Chaos after cancellation of more than 2,300 Southwest flights 3:34
What was supposed to be a special day over the weekend turned into a roller coaster of emotions for a bride whose family was unable to attend her wedding after Southwest Airlines canceled thousands of flights across the world. country.
Kimberli Romano and Kyle Hlavaty live in Chicago, along with most of her family.
The couple flew to Las Vegas for their weekend wedding on Wednesday, October 6, and had no problems.
A bridesmaid's flight was delayed on Friday.
But it wasn't until Saturday morning, the day before the wedding, that the couple began to worry that Romano's parents might not make it.
A friend of Hlavaty's was supposed to catch the same flight as Romano's parents from Chicago's Midway International Airport.
He called them to let them know that his flight had been canceled, and he didn't know what was going on because he was still on hold with customer service.
"So I called my parents immediately and told them to check everything because we had just received notification that the flight had been canceled," he said.
"And, of course, it turned out that it was, and I was going crazy. I was very sensitive."
"It was probably one of the hardest things I've ever had to do, get married without my parents."
Southwest said a number of problems caused the weekend's cancellations, including bad weather and a brief problem at the air traffic control center in Jacksonville, Florida.
Those problems caused minimal disruption at other airlines, and Southwest admitted to employees Monday that things got out of hand because it lacks adequate staff.
CNN contacted Southwest Airlines for comment.
Two years of planning, a change of venue
Romano and Hlavaty got engaged in October 2019. The couple immediately began planning a wedding for October 2021, and it was originally supposed to be near Chicago.
With everything being so changeable due to the pandemic, the couple rethought everything in March 2020 and opted for a smaller ceremony with 18 guests in Overton, Nevada, about 100 kilometers east of Las Vegas.
Kimberli Romano and her husband Kyle Hlavaty.
Credits: Onyx & Arrow Photography
Romano's family sought to fly into neighboring Phoenix, Los Angeles, and San Diego airports - anything that would allow them to be in the vicinity - but to no avail.
"Everybody was in trouble. Kyle and I struggled to find flights. Obviously, we couldn't get anyone on the phone. We actually went to the Las Vegas airport to try to talk to an agent to see what we could do."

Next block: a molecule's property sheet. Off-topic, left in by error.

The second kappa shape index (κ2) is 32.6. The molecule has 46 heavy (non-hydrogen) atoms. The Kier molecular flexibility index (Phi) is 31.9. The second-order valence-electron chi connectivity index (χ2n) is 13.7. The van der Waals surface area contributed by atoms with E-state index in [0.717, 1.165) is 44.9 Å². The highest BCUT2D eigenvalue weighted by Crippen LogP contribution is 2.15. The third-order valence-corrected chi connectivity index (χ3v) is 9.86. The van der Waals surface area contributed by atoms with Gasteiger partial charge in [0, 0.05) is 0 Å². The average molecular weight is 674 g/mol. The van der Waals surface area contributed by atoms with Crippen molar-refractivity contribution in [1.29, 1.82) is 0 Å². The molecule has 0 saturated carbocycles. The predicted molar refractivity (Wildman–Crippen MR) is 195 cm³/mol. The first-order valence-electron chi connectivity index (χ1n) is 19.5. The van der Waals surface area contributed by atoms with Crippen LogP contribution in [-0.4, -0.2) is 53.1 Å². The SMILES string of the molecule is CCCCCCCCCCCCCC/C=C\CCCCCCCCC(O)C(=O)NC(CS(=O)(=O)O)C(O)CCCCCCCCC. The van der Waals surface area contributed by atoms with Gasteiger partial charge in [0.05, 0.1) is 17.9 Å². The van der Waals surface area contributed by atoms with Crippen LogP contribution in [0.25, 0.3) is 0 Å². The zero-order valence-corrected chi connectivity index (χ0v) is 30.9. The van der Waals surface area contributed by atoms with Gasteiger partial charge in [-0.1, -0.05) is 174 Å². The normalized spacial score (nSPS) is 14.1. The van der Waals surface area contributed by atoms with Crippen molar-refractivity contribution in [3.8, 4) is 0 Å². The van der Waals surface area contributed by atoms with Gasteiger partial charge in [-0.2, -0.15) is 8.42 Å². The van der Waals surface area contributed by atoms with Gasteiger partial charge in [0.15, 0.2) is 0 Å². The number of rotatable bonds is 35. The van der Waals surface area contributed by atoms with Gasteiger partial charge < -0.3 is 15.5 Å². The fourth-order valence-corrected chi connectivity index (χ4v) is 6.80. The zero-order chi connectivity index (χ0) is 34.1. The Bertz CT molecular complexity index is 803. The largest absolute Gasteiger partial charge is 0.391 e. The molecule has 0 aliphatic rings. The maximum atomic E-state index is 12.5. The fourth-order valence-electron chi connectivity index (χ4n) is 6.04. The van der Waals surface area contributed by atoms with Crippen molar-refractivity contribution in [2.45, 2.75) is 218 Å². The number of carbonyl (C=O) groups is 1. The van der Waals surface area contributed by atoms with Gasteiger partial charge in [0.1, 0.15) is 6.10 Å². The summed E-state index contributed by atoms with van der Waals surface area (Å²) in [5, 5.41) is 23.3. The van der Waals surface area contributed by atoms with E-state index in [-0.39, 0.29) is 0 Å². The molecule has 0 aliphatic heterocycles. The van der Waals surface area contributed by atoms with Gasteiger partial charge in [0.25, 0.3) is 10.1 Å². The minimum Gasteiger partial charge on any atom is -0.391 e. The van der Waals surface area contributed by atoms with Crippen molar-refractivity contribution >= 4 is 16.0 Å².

"It is unbearable for many people," he said.
"And it's very, very disappointing. I've been a champion of Southwest for a long time and have been a loyal customer of theirs for a long time, and the way they treated us at the airport ... they were so rude and disrespectful and had absolutely no regrets for nothing. It's very annoying. "
Romano got his parents to catch a flight scheduled to leave Milwaukee on Sunday morning at 6 a.m., but learned at midnight that the flight had also been canceled.
Other than Hlavaty's mother and aunt, who had flown to Las Vegas earlier in the week, the couple had no family members present.
Romano's parents watched her walk down the aisle via FaceTime.
"The [internet] service was regular because we were up in the mountains and all that, but my mother said she could see most of it," Romano said.
"He couldn't hear anything, but he could see most of it."
More than 3,000 kilometers from home
The couple considered postponing the wedding, but her parents encouraged them to go ahead with the plans.
"We were wondering what to do," she said.
"But, this was what we had worked so hard for. This is what we had saved for so long."
Not having his family present at the wedding was heartbreaking for Romano.
The newlyweds plan to celebrate it again when they return from their honeymoon, but she said it won't be the same.
What are Southwest Airlines passengers entitled to after cancellations?
"There is honestly nothing they (Southwest Airlines) can do to make up for what has already been lost, what they took away from me, essentially," he said.
"You know, they are memories that cannot be replaced simply by doing it again."
He still wants an apology.
"I am sure I am not the only person who was greatly harmed by what happened over the weekend," she said.
"I'm looking for a sincere apology more than anything. Money is money. Money doesn't return memories."
The couple is currently in California and plans to drive back to Chicago next Tuesday.